Öland is a Swedish island, physically connected to the mainland through a 6 km long bridge and an example of an island connected by a single, strong, material element. Alnarp’s connections are poor; one bus, the no.133 and few roads, paths and distant train stations. Mentally, Alnarp seems distant from neighbouring urban areas such as Malmö and Lund.

The Stockholm Archipelago is made up from approximately 30,000 islands and islets. Fourteen islands make up the City of Stockholm - seperate entities functioning as a whole. What can we learn from this type of connection?

CONNECT/SHARE

ACCESIBLE CONNECTIONS Create new connections

Our discussions always led us back to the idea of Alnarp as an Island. On the one hand, it was obvious to us that Alnarp needed to be better connected to its surroundings and make an impact in terms of local and regional scale; yet, the idea of Alnarp as an island is something also very central to its identity. The question was how to maintain a balance between these two things. Thus we developed a concept based on the Archipelago.


ALNARP’S ARCHIPELAGO A new strong central core is enhanced by outer intervention zones. The purpose of these areas is to connect the center of Alnarp with the surrounding landscape and the knowledge of the fields. We also wanted to pay respect to the existing forms, where the campus represents mass, and the fields are very much an open/flat landscape.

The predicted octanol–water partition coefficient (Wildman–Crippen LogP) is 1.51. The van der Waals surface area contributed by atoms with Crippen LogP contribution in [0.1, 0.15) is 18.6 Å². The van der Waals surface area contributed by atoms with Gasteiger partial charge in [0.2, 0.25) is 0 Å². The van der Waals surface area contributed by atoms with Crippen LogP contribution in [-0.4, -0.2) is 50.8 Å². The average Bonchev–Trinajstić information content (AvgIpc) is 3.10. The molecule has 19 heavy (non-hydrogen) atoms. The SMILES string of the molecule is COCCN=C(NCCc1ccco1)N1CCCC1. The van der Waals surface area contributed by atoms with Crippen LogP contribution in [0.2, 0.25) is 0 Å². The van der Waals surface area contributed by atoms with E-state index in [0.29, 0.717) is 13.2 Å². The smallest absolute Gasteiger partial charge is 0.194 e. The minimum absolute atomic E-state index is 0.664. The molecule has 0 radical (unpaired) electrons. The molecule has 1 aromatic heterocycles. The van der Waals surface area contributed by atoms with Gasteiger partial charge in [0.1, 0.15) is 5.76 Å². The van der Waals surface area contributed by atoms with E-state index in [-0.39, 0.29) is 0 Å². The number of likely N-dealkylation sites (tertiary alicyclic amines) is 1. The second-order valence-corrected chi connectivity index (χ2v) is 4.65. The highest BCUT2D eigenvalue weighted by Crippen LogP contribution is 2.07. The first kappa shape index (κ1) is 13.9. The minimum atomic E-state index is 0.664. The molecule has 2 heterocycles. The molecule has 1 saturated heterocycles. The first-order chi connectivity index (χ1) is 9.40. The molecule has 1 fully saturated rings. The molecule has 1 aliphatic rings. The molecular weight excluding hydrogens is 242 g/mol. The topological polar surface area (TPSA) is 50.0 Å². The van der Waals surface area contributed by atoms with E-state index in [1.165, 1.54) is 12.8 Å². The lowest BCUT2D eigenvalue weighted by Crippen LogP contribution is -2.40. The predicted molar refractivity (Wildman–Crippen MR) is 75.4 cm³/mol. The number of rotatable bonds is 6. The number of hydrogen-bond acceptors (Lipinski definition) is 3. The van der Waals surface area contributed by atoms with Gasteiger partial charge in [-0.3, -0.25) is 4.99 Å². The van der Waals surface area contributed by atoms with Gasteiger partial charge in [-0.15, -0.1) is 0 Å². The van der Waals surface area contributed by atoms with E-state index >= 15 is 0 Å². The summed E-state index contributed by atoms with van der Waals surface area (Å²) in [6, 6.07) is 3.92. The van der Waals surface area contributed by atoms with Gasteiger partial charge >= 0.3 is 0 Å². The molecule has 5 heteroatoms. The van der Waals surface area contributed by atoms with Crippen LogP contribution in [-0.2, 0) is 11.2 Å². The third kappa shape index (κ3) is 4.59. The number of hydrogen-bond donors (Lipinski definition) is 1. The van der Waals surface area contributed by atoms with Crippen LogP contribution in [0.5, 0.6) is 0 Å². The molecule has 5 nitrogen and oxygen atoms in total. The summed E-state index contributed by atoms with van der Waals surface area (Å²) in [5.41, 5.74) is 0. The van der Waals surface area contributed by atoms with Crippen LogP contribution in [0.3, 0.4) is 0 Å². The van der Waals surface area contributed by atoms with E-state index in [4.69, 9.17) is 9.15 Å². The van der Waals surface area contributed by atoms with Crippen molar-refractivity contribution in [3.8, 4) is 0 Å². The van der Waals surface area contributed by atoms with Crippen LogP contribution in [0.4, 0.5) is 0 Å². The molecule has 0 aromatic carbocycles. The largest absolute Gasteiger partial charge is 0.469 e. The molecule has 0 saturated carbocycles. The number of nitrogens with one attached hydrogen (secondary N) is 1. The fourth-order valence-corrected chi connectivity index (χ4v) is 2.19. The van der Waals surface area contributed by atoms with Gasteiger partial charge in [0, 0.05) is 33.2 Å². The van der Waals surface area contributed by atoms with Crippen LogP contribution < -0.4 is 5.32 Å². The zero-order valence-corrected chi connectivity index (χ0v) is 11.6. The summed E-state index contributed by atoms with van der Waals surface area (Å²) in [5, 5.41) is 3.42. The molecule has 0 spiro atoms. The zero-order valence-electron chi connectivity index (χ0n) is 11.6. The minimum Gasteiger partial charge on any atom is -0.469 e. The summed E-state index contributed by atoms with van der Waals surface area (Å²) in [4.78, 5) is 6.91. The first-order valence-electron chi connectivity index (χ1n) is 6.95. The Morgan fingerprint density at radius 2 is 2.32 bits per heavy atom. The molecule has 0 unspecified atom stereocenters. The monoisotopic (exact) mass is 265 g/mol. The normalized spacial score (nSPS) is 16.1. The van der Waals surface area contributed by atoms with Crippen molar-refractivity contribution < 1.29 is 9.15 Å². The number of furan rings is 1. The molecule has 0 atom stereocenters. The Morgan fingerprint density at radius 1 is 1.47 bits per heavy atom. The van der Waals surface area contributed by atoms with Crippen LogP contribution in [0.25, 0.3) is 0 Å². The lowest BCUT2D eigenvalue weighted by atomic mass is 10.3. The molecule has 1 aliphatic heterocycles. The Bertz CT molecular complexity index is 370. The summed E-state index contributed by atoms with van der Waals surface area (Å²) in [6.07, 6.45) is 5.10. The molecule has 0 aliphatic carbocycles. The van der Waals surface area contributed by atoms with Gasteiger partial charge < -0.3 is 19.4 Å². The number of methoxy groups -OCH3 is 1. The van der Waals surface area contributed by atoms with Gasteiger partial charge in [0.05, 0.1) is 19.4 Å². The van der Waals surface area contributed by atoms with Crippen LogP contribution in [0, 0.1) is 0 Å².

REGIONAL UNIVERSITY ARCHIPELAGO

ISLET/INTERVENTION ZONE TYPOLOGIES

The suggested archipelago islands are not all necessary designed interventions. They are more intervention zones and can represent an array of situations. For example the diagram below represents: 1. Field Experiments within one of the field lots 2. Designed platform, accesibility path leading to a specific intervention 3. Greenway allowing for spread of biodiversity through lot and beyond

Field experiments

Designed platform

Greenway

LOCAL COMMUNITY ARCHIPELAGO

Moreover we wanted to connect the students to the knowledge which is developed in the fields, as well as attract the surrounding communities to the campus. This idea of sharing knowledge through the archipelago means that Alnarp will function better on a campus, local and regional level.